Established in 2009, the Danish Neuroscience Center (DNC) has become a world-class research and treatment facility for understanding and treating the most complex, efficient and adaptive organ in our body – the brain. A new building for the DNC, set to open in 2026, will connect directly with the existing campus of Aarhus University Hospital and seeks to intensify the hospital’s unique approach combining healthcare, education and scientific research to collaborate and inspire each other. A major financial declaration of intent by the Salling Foundations allows the project to move forward.
BIG’s proposal for the six-storey neuroscience centre combines the efficiency of a double-loaded corridor building with the generosity and openness of a classic atrium typology. By folding the floorplan around an atrium, similar to the characteristic folds in the cerebral cortex, the design not only allows each floor to reach the necessary square footage within a limited area, but it also creates several connections and smaller clusters with intimate workspaces, courtyards and views between each floor within the hospital.
Talking of the project, Bjarke Ingels, Founding Partner at BIG, says: “The brain is the most complex organ in the human body. Our design for the new Danish Neuroscience Center in Aarhus replicates the most essential feature of the brain – the gyrification – to create more connections and space within limited confines. The building folds bring light, lots of new pathways and green pockets into the hospital, making nature and biodiversity part of the hospital’s research and the healing journey of its patients.”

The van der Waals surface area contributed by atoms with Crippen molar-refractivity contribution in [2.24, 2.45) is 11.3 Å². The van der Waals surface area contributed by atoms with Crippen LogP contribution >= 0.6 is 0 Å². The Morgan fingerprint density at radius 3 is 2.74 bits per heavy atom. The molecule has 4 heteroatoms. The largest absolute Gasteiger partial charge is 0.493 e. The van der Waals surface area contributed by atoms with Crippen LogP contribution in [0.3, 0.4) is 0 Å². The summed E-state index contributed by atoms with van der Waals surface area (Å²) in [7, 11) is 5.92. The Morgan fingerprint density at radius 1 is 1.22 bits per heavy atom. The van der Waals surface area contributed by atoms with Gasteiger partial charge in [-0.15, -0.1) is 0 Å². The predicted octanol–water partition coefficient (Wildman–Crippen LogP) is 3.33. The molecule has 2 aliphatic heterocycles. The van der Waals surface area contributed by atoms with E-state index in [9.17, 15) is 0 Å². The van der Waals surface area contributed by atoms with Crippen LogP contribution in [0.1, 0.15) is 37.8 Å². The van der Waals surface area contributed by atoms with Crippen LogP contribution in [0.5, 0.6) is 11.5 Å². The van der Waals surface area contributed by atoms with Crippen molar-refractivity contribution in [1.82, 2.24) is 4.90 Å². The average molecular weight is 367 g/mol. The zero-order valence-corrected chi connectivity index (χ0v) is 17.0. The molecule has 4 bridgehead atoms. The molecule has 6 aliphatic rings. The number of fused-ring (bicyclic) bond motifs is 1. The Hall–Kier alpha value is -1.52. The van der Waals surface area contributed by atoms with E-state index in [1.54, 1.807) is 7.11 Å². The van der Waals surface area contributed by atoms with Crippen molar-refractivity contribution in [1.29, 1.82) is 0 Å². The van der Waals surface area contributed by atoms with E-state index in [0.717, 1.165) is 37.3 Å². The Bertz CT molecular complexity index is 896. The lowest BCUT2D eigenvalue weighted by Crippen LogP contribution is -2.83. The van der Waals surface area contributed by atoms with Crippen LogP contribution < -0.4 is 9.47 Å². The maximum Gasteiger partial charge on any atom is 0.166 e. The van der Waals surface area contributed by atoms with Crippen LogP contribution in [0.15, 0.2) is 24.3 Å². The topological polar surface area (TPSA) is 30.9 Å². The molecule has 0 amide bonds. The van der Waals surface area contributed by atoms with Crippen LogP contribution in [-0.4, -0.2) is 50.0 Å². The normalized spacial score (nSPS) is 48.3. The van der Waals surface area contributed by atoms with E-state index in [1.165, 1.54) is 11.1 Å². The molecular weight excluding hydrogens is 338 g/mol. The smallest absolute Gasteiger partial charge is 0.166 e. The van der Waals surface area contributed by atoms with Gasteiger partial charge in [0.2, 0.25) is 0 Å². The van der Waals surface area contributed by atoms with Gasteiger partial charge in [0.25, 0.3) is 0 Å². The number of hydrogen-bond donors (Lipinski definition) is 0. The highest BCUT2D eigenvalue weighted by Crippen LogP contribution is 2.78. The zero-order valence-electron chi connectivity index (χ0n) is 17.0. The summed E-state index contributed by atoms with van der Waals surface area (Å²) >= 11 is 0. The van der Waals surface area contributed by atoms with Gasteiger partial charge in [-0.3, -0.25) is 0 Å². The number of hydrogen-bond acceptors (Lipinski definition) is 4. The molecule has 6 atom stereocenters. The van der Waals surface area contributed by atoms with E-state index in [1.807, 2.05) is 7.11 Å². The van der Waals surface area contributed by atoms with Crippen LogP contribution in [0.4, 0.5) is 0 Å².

Patients and guests access the building through a generous reception area into the large, open atrium at the centre of the building, which contains an experience centre – an interactive public exhibition and presentation area where the visitors can learn about the hospital’s latest research and findings. The visitors can head directly to one of the clinics upstairs or enjoy the cafe and a public green courtyard at ground level.
Each department, from neurology to nuclear medicine, headache clinic and psychiatry, has its own distinct space and programme functions. To avoid separation and fragmentation between the disciplines, BIG proposes to organise them by the functions they have in common. This encourages crossbreeding between the different research groups that can help fuel inspiration, innovation and creativity and futureproof the spaces for growth, reduction or replacement.
“The Danish Neuroscience Center seeks to bridge the research and treatment of physical and psychological brain conditions and destigmatise psychological disorders,” says David Zahle, Partner at BIG. “Historically, hospitals have divided knowledge and expertise into different specialities and departments. DNC seeks to gather all current and future knowledge under one roof to create synergies between different expertise areas and a more holistic approach to understanding and curing brain disorders.”
Natural materials throughout the building, such as wood and brick, used in other buildings on the campus, will bring positive health benefits and a comforting atmosphere to the patients and guests. The red concrete of the exterior will blend well with the existing brick buildings and bring warmth to the spaces, contrasting the usual clinical and sanitised white environment of hospitals.
All office areas in the building are planned to be naturally ventilated, and every floor has access to an outdoor terrace. A stretched metal window mesh prevents all workspaces from being affected by glare or direct sunlight, filtering the light to provide each office, laboratory or examination room with pleasant natural illumination. The project aims for a DGBN Gold sustainability certification for hospitals in Denmark.